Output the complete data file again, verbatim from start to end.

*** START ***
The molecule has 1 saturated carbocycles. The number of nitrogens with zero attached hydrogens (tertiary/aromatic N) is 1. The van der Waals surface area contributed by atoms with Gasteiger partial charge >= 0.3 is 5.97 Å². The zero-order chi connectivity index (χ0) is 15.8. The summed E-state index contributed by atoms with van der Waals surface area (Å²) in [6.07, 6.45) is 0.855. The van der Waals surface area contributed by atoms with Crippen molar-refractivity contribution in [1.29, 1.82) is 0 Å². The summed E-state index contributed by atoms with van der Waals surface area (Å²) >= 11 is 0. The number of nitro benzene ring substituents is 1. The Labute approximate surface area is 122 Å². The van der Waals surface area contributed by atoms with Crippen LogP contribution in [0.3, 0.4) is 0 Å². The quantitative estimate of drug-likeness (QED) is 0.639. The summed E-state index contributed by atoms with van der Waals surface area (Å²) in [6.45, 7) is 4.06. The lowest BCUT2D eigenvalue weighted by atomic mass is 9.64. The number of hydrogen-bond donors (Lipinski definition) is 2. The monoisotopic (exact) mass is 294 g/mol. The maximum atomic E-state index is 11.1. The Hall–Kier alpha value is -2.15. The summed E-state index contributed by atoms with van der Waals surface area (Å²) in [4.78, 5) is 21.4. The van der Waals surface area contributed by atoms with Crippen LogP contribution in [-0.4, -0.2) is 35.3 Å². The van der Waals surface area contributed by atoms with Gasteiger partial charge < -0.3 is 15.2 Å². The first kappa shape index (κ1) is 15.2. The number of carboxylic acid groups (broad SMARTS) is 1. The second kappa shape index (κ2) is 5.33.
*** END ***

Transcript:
The molecule has 1 saturated carbocycles. The number of nitrogens with zero attached hydrogens (tertiary/aromatic N) is 1. The van der Waals surface area contributed by atoms with Gasteiger partial charge >= 0.3 is 5.97 Å². The zero-order chi connectivity index (χ0) is 15.8. The summed E-state index contributed by atoms with van der Waals surface area (Å²) in [6.07, 6.45) is 0.855. The van der Waals surface area contributed by atoms with Crippen molar-refractivity contribution in [1.29, 1.82) is 0 Å². The summed E-state index contributed by atoms with van der Waals surface area (Å²) >= 11 is 0. The number of nitro benzene ring substituents is 1. The Labute approximate surface area is 122 Å². The van der Waals surface area contributed by atoms with Crippen LogP contribution in [0.3, 0.4) is 0 Å². The quantitative estimate of drug-likeness (QED) is 0.639. The summed E-state index contributed by atoms with van der Waals surface area (Å²) in [6.45, 7) is 4.06. The lowest BCUT2D eigenvalue weighted by atomic mass is 9.64. The number of hydrogen-bond donors (Lipinski definition) is 2. The monoisotopic (exact) mass is 294 g/mol. The maximum atomic E-state index is 11.1. The Hall–Kier alpha value is -2.15. The summed E-state index contributed by atoms with van der Waals surface area (Å²) in [4.78, 5) is 21.4. The van der Waals surface area contributed by atoms with Crippen LogP contribution in [-0.4, -0.2) is 35.3 Å². The van der Waals surface area contributed by atoms with Gasteiger partial charge < -0.3 is 15.2 Å². The first kappa shape index (κ1) is 15.2. The number of carboxylic acid groups (broad SMARTS) is 1. The second kappa shape index (κ2) is 5.33.